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A Hard-to-Spot Risk: Adult Family Homes

August 24, 2021

Adult family homes, where people can get long-term care in a neighborhood setting, provide many social benefits, but if the facility isn’t sufficiently insured, problems can arise for residents, their families and insurance companies.

What is an adult family home?

In Washington state, an adult family home is a home in a residential area where staff supervise and care for between two and six adults.1 The state licenses and regulates these homes. Similar facilities operate in many other states and go by different names, including assisted living residence, adult foster care, family care rest home, elder group home, residential care facility, personal care home and many more.2

These facilities, by any name, offer adults in need of care an option that’s potentially more appealing than a traditional nursing home or assisted living facility. Residents live in a neighborhood home that they may find more comfortable than a traditional facility, and they may be able to remain geographically closer to family and friends, especially in areas where large-scale assisted living options are sparse.

These facilities also expand the total amount of beds available for adults in need of care. As the number of people in need of residential care grows, adult family homes fill an important need.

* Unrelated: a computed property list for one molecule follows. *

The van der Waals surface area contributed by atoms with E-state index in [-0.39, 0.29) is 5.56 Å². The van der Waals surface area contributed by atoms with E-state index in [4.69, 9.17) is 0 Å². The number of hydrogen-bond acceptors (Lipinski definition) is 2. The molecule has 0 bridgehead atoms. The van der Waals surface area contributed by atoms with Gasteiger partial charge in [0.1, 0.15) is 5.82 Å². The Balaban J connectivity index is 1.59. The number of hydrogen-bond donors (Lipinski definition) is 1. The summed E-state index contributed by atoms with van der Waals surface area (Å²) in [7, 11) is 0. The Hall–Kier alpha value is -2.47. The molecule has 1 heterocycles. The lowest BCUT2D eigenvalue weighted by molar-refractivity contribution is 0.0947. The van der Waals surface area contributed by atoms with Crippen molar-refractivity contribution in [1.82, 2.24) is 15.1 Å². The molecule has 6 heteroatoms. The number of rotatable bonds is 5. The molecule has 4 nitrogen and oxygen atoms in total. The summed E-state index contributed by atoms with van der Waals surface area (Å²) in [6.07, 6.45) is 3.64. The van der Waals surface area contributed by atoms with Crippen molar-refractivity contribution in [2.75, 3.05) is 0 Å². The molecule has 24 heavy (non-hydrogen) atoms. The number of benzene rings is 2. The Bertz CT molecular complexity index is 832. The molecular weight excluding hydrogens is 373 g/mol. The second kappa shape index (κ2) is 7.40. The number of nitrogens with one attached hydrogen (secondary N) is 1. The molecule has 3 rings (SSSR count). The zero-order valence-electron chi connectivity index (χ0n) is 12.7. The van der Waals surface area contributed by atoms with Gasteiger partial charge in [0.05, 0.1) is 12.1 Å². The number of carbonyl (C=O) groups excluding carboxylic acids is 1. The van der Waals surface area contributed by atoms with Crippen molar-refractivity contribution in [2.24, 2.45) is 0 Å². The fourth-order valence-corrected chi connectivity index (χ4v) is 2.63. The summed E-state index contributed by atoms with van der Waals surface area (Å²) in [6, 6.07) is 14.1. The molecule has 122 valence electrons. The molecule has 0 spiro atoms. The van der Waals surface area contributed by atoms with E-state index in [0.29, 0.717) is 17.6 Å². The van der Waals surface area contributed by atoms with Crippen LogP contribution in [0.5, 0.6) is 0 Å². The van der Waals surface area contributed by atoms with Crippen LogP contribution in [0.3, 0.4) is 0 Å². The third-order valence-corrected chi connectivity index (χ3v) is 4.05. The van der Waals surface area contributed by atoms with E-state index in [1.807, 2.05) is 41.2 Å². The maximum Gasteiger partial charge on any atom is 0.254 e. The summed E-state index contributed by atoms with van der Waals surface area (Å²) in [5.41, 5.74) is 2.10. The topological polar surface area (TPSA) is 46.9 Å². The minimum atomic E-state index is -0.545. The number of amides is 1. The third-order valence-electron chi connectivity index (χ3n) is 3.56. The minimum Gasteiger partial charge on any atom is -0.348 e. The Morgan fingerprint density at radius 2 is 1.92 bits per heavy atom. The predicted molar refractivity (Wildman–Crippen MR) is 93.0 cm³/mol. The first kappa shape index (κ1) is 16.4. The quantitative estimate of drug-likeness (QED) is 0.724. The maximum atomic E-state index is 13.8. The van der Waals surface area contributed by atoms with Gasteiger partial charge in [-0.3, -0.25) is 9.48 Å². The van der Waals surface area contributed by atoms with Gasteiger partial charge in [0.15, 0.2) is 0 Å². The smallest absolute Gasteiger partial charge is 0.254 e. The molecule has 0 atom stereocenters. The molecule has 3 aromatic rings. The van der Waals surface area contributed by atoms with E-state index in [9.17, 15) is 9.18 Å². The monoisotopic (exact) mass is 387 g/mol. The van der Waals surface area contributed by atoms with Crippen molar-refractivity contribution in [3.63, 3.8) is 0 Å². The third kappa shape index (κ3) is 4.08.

A nurse helps a woman outside and adult family homeAdult family homes, also called personal care homes, residential care facilities and many other
names, provide care and supervision in a residential setting. If not properly insured,
these facilities can create risk.

 

Related: 
How Location-Based Data Improves Property Insurance Underwriting

 

What’s risky about adult family homes?

The problem arises when an adult family home isn’t properly insured. Some adult family home operators may have only a homeowners policy, which expressly excludes coverage for commercial activities, including caregiving. Some adult family home operators may have only commercial property coverage instead of commercial general liability coverage. Depending on the services provided, the operators may also need professional liability coverage.